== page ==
or Connect
Mothering › Mothering Forums › Baby › Baby Health › Vaccinations › Vaccinations Debate › New here, what do you guys think about this woman who regrets not vaccinating?
New Posts  All Forums:Forum Nav:

New here, what do you guys think about this woman who regrets not vaccinating? - Page 4

post #61 of 119

The theory on how vaccines work is that they make the body produce antibodies. The theory is that if you have enough antibodies, then the antibodies will fight off the disease. The theory is that "enough" antibodies means that you are "immune" to the disease. Its a scam since this theory is only focusing on the antibody little part of the immune system (humeral a.k.a. TH2 immune system) whereas completely ignoring the cellular part of the immune system (cell-mediated a.k.a. TH1 immune system - which involves white blood cells, macrophages, lymphocytes, etc.), plus the immune system is way more complex than just those 2 parts- involving cells, tissues, mediators, etc. So its a scam to be completely ignoring that the body is a holistic complex system and to just be focusing on one little tiny part: how many antibodies do I have. Let me get this vaccine and let me produce a bunch of antibodies and now I'm magically immune & I'll completely ignore the rest of my complex immune system & its ok if I'm continually pumping vaccines into myself to make me have a humeral/TH2 dominant immune system. People with TH2-skewed immune systems (which would be caused by injecting yourself with vaccines to produce all these abnormal unnatural antibodies), end up with allergies and asthma if they're lucky and if they don't develop even worse auto-immune diseases. So that's why I think titer testing is a scam & vaccines are scams too.

post #62 of 119
MyLilPwny, thanks for answering my question! I was thinking about it while waiting for your response, and came up with more questions.

If I haven't been exposed to chicken pox in years, isn't it probable that I wouldn't have any antibodies to chickenpox left in my bloodstream? And isn't it also true that my body still remembers chicken pox and would quickly make the antibodies if I were exposed? So doesn't that make titer testing ineffective?
post #63 of 119
Quote:
Originally Posted by pek64 View Post

If I haven't been exposed to chicken pox in years, isn't it probable that I wouldn't have any antibodies to chickenpox left in my bloodstream? And isn't it also true that my body still remembers chicken pox and would quickly make the antibodies if I were exposed? So doesn't that make titer testing ineffective?

 

I agree!

post #64 of 119
Quote:
Originally Posted by pek64 View Post

MyLilPwny, thanks for answering my question! I was thinking about it while waiting for your response, and came up with more questions.

If I haven't been exposed to chicken pox in years, isn't it probable that I wouldn't have any antibodies to chickenpox left in my bloodstream? And isn't it also true that my body still remembers chicken pox and would quickly make the antibodies if I were exposed? So doesn't that make titer testing ineffective?

I think chicken pox is different from other viruses.


First of all, the virus never leaves your system.  It settles in one of the spinal nerves, and goes dormant. You do continue to produce antibodies that keep the virus in check (dormant); periodic re-exposure to chicken pox "reminds" your immune system to keep producing these antibodies that keep the virus in your system from re-activating as shingles.

 

Disruption of the immune system--chemotherapy, steroids, etc.--can interfere with the ability to keep one's own chicken pox virus dormant.

 

But another thing to consider is whether you might have been exposed to chicken pox without having known that you were?  It's not like you know what germs are left on the grocery cart handle--someone who was just coming down with either chicken pox or shingles could have used it just before you.  It is even possible to be exposed via someone else's Varivax (live virus varicella vaccine); according to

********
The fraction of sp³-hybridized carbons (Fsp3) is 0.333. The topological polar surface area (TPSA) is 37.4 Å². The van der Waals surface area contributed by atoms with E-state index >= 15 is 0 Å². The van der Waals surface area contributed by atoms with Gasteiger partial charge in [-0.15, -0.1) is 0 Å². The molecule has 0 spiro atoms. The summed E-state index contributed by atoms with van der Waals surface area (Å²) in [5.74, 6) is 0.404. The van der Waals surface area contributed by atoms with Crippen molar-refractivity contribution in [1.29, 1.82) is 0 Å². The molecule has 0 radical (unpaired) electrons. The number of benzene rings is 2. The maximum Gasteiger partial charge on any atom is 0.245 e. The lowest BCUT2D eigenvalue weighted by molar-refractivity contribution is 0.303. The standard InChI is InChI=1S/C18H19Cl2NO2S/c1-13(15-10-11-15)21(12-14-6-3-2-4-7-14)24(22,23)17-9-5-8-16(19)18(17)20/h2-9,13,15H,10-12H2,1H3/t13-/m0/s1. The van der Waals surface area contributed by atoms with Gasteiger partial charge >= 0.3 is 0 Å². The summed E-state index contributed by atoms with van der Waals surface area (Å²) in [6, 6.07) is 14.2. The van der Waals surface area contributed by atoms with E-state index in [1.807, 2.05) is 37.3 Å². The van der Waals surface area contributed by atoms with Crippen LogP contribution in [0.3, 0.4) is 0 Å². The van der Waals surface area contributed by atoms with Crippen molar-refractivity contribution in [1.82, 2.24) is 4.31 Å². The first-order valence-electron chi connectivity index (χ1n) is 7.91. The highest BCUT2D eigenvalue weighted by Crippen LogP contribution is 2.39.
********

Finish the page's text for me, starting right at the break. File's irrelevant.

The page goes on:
http://www.merck.com/product/usa/pi_circulars/v/varivax/varivax_pi.pdf:

"Due to the concern for transmission of vaccine virus, vaccine recipients should attempt to avoid whenever possible close association with susceptible high-risk individuals for up to six weeks following vaccination with VARIVAX."

 

So I wouldn't assume that you haven't been exposed to chicken pox in years.

post #65 of 119
Ok. Chicken pox was a poor example. My point is ....it might be possible to have a titer test say I am no longer immune to a disease, when I would still not become ill if exposed, because my body would respond so quickly, recognizing the virus from my childhood illness. Perhaps whooping cough is a better example for this point. Or measles. Or mumps.
post #66 of 119
Quote:
Originally Posted by pek64 View Post

Ok. Chicken pox was a poor example. My point is ....it might be possible to have a titer test say I am no longer immune to a disease, when I would still not become ill if exposed, because my body would respond so quickly, recognizing the virus from my childhood illness. Perhaps whooping cough is a better example for this point. Or measles. Or mumps.

Well the Hep B vaccine is an example of this (although not via initial exposure to the disease). Boosters are no longer recommended because it has been found that, in people with lower titres, the body will respond to exposure by producing more antibodies.
post #67 of 119

pek64, I am still searching for the study, however, I did remember Heidi Stevenson writing about the failed MRSA V710 vax which despite creating antibodies in people, failed to protect them, more people died of MRSA after receiving the vaccine than those who did not.

 

http://gaia-health.com/gaia-blog/2012-11-03/new-failed-vax-study-proves-vaccine-antibody-theory-is-false/

 

Okay, I found a reference to the NIH study I was looking for, also on Gaia Health with links to study for those that wish to bypass Heidi's interpretation.

 

http://gaia-health.com/gaia-blog/2012-07-04/vaccine-theory-proven-wrong-study-by-nih/

post #68 of 119
I am not talking specifically about vaccinations. Actually, what was in my mind was having the disease. My question(s) is -- if I get a disease, and recover without complications, and don't come in contact with again for years (because of vaccination of the younger population, probably), is it possible that I wouldn't have antibodies in my bloodstream and would have a negative result for the titer, but if then exposed to the disease still react quickly and not get sick (because my body still remembers the disease from the previous illness)?